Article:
The first cases of a mysterious respiratory infection were in late 2019 in Wuhan, China. A novel disease known as COVID-19 caused by the coronavirus SARS CoV-2 had spread to over 112 countries with close to 125,000 cases and 4,500 deaths and by March 2020 the World Health Organization (WHO) had declared it a pandemic. Scientists and policy makers knew that the most effective way to control this infectious disease would be by vaccination. Vaccines have played a vital role in shaping modern society. Without vaccines our probability of surviving childhood would be lower, our life expectancies shorter, and our communal health would be poorer. Many thought that the ability to develop an efficacious vaccine and get shots in arms within 12 months to be ‘ridiculously optimistic’.
Today, two and a half years later we have those efficacious vaccines. Over 11 vaccines across multiple platforms have been approved by the WHO and an ambitious target to have over 70% of Africa vaccinated by end of 2022 has been set. Close to 800 million doses have been received to date in Africa, but only 63% of those doses have actually been administered. Currently, 24% of Africans have received at least one dose of vaccine and 18% are fully vaccinated.
Although service delivery is challenging in many parts of Africa and this is the first time that most national immunization programs have had to administer adult vaccines, it is also becoming increasingly evident that vaccine hesitancy is an important driver of low vaccine uptake. Vaccine hesitancy is defined as a ‘delay in acceptance or refusal of vaccination despite the availability of vaccination services’. Perhaps it is now time for us to ask ourselves if voluntary vaccination will be sufficient to achieve vaccination coverage goals. Vaccine mandates may be necessary. Childhood vaccine mandates and employment related vaccination mandates for healthcare workers have been highly effective at improving coverage rates. The low uptake in COVID-19 vaccinations led several governments and employers to introduce vaccine mandates to gain certain privileges. The privileges ranged from accessing theaters and restaurants to having the right to return to work and interface with the public. Some African governments have taken a similar approach but it has not been widespread and data on attitudes to vaccine mandates in African populations is limited.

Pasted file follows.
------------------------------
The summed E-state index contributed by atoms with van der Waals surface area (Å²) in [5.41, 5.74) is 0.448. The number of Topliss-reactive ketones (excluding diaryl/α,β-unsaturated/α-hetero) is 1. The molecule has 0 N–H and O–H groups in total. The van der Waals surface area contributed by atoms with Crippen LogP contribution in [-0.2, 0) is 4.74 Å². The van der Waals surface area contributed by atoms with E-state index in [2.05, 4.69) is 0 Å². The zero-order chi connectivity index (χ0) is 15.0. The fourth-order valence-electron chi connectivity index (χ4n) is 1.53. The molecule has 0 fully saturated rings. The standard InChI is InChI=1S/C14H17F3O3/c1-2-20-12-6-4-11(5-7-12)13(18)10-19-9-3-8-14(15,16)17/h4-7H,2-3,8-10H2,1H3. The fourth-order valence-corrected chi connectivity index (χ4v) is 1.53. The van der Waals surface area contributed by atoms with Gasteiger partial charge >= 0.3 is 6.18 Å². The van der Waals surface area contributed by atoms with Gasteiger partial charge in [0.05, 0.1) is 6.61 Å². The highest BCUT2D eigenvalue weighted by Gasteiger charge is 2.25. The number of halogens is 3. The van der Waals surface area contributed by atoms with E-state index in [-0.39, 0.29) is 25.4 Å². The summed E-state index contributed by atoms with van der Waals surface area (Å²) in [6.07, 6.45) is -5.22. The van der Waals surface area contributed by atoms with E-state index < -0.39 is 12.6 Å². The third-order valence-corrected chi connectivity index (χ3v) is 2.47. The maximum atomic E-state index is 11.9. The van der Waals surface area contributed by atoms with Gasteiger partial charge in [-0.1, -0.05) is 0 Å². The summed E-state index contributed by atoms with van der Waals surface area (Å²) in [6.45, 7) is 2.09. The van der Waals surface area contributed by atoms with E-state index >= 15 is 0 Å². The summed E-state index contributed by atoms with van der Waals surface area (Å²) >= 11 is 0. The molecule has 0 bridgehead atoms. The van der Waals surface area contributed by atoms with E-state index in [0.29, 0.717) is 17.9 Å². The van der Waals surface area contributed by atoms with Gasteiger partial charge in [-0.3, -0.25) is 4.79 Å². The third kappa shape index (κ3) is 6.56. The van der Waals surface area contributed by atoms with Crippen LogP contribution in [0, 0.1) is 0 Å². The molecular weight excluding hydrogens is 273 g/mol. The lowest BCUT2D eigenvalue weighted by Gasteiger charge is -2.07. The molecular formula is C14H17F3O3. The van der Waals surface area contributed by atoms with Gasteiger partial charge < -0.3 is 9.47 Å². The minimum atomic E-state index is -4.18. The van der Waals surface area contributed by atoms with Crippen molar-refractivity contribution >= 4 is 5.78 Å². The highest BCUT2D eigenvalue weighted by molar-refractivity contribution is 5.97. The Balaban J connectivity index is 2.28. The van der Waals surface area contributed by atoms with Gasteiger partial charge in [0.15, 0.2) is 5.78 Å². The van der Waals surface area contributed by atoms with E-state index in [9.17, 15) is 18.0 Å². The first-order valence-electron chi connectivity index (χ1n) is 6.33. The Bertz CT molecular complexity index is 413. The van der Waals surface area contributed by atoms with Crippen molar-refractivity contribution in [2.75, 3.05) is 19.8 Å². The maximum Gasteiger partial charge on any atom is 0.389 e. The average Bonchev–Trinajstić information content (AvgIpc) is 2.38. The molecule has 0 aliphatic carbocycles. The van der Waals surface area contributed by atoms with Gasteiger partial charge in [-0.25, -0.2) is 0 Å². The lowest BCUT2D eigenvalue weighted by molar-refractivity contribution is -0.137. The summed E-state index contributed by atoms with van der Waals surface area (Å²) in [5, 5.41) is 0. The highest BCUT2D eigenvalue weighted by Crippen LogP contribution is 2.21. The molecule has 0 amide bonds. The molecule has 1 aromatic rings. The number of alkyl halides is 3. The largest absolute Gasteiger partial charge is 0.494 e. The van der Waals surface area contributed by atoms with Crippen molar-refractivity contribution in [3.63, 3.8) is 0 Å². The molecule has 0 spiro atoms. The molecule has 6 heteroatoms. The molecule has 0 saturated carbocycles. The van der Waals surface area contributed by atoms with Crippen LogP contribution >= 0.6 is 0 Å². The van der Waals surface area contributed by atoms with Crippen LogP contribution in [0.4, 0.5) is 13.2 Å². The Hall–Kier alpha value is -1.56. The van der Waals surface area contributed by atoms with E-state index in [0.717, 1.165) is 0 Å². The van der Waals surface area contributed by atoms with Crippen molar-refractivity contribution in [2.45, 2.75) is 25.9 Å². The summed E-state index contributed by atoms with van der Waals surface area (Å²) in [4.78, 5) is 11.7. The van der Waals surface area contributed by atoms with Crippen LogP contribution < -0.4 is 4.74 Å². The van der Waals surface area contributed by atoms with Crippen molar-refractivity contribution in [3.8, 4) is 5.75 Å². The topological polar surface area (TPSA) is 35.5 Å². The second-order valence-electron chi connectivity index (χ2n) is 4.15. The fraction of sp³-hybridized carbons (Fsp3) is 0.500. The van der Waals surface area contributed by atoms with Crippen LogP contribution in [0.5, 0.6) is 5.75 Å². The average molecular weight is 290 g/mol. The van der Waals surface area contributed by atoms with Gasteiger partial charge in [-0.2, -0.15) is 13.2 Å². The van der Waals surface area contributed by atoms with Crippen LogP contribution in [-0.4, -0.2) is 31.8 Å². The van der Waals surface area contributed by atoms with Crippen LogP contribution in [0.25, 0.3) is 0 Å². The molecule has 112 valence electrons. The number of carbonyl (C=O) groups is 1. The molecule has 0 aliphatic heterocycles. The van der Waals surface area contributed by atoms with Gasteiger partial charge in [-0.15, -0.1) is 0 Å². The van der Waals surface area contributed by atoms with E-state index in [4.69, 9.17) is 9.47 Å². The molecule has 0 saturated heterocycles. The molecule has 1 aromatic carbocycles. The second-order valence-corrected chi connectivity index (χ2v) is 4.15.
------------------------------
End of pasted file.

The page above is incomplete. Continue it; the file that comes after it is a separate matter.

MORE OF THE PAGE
We assessed attitudes to mandates in a cohort of urban African adults. Close to 70% had positive attitudes to COVID-19 vaccine mandates for use of public spaces such as public transportation, for employment and for school attendance. Increasing wealth, education and use of social media-based information sources was associated with increased resistance to mandates. Various models of health seeking behavior show that people can regulate uptake of interventions by considering perceived risk, seriousness of the condition, barriers to the behavior as well as self-efficacy. Mandates do not necessarily undermine self-determination but encourage prompt behavior engagement in a timely manner particularly for a disease that is causing social harm. The anti-vaccination movement has been highly effective at modulating perceptions of risk using powerful messaging techniques which undermine public health communication. The movement has global reach and our data suggests that these may be driving a slow erosion of vaccine confidence in Africa. It is important for African public health experts and policy makers to start to proactively counter this trend. It would be tragic that an unintended consequence of the COVID-19 pandemic is the emergence of new vaccine hesitancy in Africa with consequences on the coverage rates for other vaccine preventable diseases. Vaccine mandates will likely help with COVID-19 vaccine uptake, improve coverage rates, and minimize the burden of disease enabling communities and economies to thrive. They will be largely acceptable to much of the population. However African governments and communities will need to be vigilant and develop effective approaches to counteract what may a new trend in vaccine hesitancy in Africa.